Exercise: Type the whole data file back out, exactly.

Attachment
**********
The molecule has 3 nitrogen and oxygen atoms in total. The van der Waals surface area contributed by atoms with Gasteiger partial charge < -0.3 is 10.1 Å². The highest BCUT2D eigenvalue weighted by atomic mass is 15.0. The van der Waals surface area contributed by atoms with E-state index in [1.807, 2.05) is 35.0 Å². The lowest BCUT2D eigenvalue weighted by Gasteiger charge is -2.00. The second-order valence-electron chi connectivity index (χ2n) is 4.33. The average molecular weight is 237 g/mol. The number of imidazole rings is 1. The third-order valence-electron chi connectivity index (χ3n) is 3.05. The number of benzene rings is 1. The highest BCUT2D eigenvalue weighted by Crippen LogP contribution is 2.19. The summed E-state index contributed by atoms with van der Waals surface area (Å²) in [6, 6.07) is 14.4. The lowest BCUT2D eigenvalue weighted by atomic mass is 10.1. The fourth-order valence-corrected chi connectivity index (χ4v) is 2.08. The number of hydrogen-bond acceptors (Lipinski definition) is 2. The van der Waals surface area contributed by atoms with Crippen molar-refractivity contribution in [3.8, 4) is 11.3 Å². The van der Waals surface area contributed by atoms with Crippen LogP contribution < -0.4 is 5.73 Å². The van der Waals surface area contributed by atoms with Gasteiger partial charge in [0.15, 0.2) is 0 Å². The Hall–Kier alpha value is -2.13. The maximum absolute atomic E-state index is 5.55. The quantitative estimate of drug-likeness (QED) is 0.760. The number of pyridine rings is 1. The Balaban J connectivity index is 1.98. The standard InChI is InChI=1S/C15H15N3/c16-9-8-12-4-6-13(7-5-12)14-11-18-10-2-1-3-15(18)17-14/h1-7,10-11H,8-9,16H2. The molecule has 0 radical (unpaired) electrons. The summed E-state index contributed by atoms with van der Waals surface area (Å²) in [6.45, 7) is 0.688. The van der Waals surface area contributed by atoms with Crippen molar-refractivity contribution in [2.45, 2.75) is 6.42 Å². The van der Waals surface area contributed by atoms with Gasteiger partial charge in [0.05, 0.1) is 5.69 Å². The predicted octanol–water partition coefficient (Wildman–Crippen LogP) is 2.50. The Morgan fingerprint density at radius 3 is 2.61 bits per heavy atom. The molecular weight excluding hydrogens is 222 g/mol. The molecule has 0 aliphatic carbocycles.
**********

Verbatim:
The molecule has 3 nitrogen and oxygen atoms in total. The van der Waals surface area contributed by atoms with Gasteiger partial charge < -0.3 is 10.1 Å². The highest BCUT2D eigenvalue weighted by atomic mass is 15.0. The van der Waals surface area contributed by atoms with E-state index in [1.807, 2.05) is 35.0 Å². The lowest BCUT2D eigenvalue weighted by Gasteiger charge is -2.00. The second-order valence-electron chi connectivity index (χ2n) is 4.33. The average molecular weight is 237 g/mol. The number of imidazole rings is 1. The third-order valence-electron chi connectivity index (χ3n) is 3.05. The number of benzene rings is 1. The highest BCUT2D eigenvalue weighted by Crippen LogP contribution is 2.19. The summed E-state index contributed by atoms with van der Waals surface area (Å²) in [6, 6.07) is 14.4. The lowest BCUT2D eigenvalue weighted by atomic mass is 10.1. The fourth-order valence-corrected chi connectivity index (χ4v) is 2.08. The number of hydrogen-bond acceptors (Lipinski definition) is 2. The van der Waals surface area contributed by atoms with Crippen molar-refractivity contribution in [3.8, 4) is 11.3 Å². The van der Waals surface area contributed by atoms with Crippen LogP contribution < -0.4 is 5.73 Å². The van der Waals surface area contributed by atoms with Gasteiger partial charge in [0.15, 0.2) is 0 Å². The Hall–Kier alpha value is -2.13. The maximum absolute atomic E-state index is 5.55. The quantitative estimate of drug-likeness (QED) is 0.760. The number of pyridine rings is 1. The Balaban J connectivity index is 1.98. The standard InChI is InChI=1S/C15H15N3/c16-9-8-12-4-6-13(7-5-12)14-11-18-10-2-1-3-15(18)17-14/h1-7,10-11H,8-9,16H2. The molecule has 0 radical (unpaired) electrons. The summed E-state index contributed by atoms with van der Waals surface area (Å²) in [6.45, 7) is 0.688. The van der Waals surface area contributed by atoms with Crippen molar-refractivity contribution in [2.45, 2.75) is 6.42 Å². The van der Waals surface area contributed by atoms with Gasteiger partial charge in [0.05, 0.1) is 5.69 Å². The predicted octanol–water partition coefficient (Wildman–Crippen LogP) is 2.50. The Morgan fingerprint density at radius 3 is 2.61 bits per heavy atom. The molecular weight excluding hydrogens is 222 g/mol. The molecule has 0 aliphatic carbocycles.